Monday, September 2, 2019

Book News: Major General Philip Kearny

Way back when during my earliest Civil War reading, General Philip Kearny stood out to me as a brash and promising figure whose outward aggressiveness contrasted starkly with the inertia-bound eastern theater Union high command depicted in the popular literature. Though a well-known officer almost always positively portrayed as the 'anti-McClellan,' modern biographical coverage remains pretty scant. Dying early in the war in 1862 didn't help his case when it came to attracting chroniclers of his military career, but as far as I can tell there are still only two major studies, neither of which is recent. From what I gather (I haven't seen or read either one), Irving Werstein's Centennial-era Kearny the Magnificent: The Story of General Philip Kearny, 1815-1862 is not a scholarly biography and Kearny cousin John Watts De Peyster's much earlier Personal and Military History of Philip Kearny, Major-General United States Volunteers (1869) is highly hagiographical in nature. Also keeping it in the family is a 1937 joint biography the content of which I am also unfamiliar with, grandson Thomas Kearny's General Philip Kearny, Battle Soldier of Five Wars, Including the Conquest of the West by General Stephen Watts Kearny.

I would say we are due for an updated treatment of Kearny's life and Civil War career, and perhaps Robert Laven's upcoming book Major General Philip Kearny: A Soldier and His Time in the American Civil War (Spring '20) will suit our purposes.

From the description: "A talented field commander, Union General Philip Kearny began his career as a lieutenant with the 1st U.S. Dragoons. He studied cavalry tactics in France and fought with the Chasseurs d'Afrique in Algeria, where his fearlessness earned him the nickname "Kearny le Magnifique." Returning to America, he wrote a cavalry manual for the U.S. Army and later raised a troop of dragoons--using his own money to buy 120 matching dapple-gray mounts for his men--and led them during the Mexican War, where he lost an arm.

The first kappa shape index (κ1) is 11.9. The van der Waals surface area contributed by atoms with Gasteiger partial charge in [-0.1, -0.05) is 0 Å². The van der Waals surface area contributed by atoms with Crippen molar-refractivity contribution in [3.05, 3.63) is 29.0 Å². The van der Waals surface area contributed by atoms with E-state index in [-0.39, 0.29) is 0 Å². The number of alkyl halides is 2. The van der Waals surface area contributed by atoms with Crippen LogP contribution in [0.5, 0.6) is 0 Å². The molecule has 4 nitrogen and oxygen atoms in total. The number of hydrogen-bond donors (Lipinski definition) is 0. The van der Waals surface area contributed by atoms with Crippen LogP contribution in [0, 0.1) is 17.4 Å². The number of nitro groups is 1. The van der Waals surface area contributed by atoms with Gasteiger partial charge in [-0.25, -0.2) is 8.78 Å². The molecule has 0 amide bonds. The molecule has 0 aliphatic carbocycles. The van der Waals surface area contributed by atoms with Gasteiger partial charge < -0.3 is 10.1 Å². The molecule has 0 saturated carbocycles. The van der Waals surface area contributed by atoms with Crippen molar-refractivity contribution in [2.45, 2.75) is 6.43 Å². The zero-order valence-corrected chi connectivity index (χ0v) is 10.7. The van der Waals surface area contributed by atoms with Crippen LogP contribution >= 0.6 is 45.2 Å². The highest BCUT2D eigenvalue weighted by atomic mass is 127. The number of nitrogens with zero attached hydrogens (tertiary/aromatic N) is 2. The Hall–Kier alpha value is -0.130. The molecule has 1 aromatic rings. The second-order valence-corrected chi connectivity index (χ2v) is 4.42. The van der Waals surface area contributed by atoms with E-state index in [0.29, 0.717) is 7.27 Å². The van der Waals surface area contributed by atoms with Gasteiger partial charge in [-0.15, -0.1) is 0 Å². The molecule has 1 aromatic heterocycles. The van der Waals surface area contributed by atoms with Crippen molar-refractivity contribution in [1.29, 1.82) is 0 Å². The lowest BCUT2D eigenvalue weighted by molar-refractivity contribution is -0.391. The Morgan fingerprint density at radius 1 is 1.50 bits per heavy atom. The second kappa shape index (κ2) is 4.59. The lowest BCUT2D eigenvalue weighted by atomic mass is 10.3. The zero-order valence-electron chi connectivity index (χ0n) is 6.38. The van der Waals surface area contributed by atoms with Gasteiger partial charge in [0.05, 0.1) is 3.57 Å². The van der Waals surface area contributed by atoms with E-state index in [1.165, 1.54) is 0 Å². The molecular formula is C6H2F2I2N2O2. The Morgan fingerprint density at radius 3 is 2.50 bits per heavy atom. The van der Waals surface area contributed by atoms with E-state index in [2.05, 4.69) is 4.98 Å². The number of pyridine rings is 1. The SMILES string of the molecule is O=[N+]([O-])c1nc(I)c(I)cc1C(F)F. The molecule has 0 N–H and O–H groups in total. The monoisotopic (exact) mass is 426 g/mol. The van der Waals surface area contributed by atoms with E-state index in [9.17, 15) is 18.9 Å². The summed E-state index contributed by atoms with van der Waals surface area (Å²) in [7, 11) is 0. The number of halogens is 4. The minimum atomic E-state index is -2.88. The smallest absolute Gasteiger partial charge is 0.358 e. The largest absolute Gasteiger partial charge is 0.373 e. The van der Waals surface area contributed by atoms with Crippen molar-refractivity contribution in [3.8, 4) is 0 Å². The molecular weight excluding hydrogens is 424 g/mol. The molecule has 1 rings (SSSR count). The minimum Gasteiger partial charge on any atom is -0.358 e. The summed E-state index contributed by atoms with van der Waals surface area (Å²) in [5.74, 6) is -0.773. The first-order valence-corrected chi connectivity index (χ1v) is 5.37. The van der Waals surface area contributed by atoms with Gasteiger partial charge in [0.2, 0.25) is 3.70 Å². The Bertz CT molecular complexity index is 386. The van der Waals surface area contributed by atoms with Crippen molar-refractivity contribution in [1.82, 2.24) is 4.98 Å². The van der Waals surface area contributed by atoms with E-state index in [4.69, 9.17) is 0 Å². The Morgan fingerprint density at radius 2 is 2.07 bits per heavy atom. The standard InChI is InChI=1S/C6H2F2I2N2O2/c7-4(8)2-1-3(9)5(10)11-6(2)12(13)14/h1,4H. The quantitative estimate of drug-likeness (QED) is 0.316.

One of the most experienced officers at the outbreak of the Civil War, he commanded a division in the Army of the Potomac, famously leading a charge at the Battle of Williamsburg, saber in hand and reins in his teeth. He disliked and sometimes disobeyed General George McClellan, once protesting an order to retreat as "prompted by cowardice or treason." Kearny was on the verge of higher command when he was killed in action in the Battle of Chantilly in 1862.
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Expanding on that last sentence above, multiple authors have maintained that Kearny was destined for greater things, with one or two even predicting that he would have eventually led the Army of the Potomac. I don't know about that. He always struck me as someone who didn't play well with others, and I could imagine him just as likely getting himself involved in career-damaging kerfuffles with corps and army superiors if he'd lived. Regardless, I am looking forward to seeing the book.

2 comments:

  1. Drew: Do you know anything about the author and hos credentials? Kearney is definitely in need of a solid, modern biography. I've always been skeptical of the notion that he would have succeeded at a level above division command. You cite some of the reasons. He also clearly was a "lead from the front" guy and showed no affinity for organization, logistics, etc. in short he may have been a US version of A.P. Hill or Hood.

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    1. No more than his author bio, which says he's a defense analyst and former military officer. I haven't read his recent book "A Burned Land: The Trans-Mississippi in the Civil War" or his earlier 7th Wisc. regimental history.

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